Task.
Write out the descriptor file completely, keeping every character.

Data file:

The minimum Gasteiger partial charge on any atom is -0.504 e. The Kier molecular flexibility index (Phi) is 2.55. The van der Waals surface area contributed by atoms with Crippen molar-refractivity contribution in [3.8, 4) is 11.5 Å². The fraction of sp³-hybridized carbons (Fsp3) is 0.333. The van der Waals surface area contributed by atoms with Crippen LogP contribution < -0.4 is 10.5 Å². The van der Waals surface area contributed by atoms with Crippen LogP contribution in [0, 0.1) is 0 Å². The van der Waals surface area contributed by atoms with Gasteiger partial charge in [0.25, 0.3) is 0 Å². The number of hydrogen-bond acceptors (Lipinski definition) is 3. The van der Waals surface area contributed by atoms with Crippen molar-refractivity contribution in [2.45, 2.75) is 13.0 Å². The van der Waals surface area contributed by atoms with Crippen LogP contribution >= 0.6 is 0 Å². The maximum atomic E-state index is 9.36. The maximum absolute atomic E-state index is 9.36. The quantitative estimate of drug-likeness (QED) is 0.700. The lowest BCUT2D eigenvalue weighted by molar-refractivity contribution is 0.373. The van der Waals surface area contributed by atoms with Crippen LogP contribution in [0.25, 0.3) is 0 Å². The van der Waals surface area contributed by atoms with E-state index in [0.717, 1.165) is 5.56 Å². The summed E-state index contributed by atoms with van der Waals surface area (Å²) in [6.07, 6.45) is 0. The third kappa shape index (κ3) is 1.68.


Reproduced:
The minimum Gasteiger partial charge on any atom is -0.504 e. The Kier molecular flexibility index (Phi) is 2.55. The van der Waals surface area contributed by atoms with Crippen molar-refractivity contribution in [3.8, 4) is 11.5 Å². The fraction of sp³-hybridized carbons (Fsp3) is 0.333. The van der Waals surface area contributed by atoms with Crippen LogP contribution < -0.4 is 10.5 Å². The van der Waals surface area contributed by atoms with Crippen LogP contribution in [0, 0.1) is 0 Å². The van der Waals surface area contributed by atoms with Gasteiger partial charge in [0.25, 0.3) is 0 Å². The number of hydrogen-bond acceptors (Lipinski definition) is 3. The van der Waals surface area contributed by atoms with Crippen molar-refractivity contribution in [2.45, 2.75) is 13.0 Å². The van der Waals surface area contributed by atoms with Crippen LogP contribution >= 0.6 is 0 Å². The maximum atomic E-state index is 9.36. The maximum absolute atomic E-state index is 9.36. The quantitative estimate of drug-likeness (QED) is 0.700. The lowest BCUT2D eigenvalue weighted by molar-refractivity contribution is 0.373. The van der Waals surface area contributed by atoms with Crippen LogP contribution in [0.25, 0.3) is 0 Å². The van der Waals surface area contributed by atoms with E-state index in [0.717, 1.165) is 5.56 Å². The summed E-state index contributed by atoms with van der Waals surface area (Å²) in [6.07, 6.45) is 0. The third kappa shape index (κ3) is 1.68.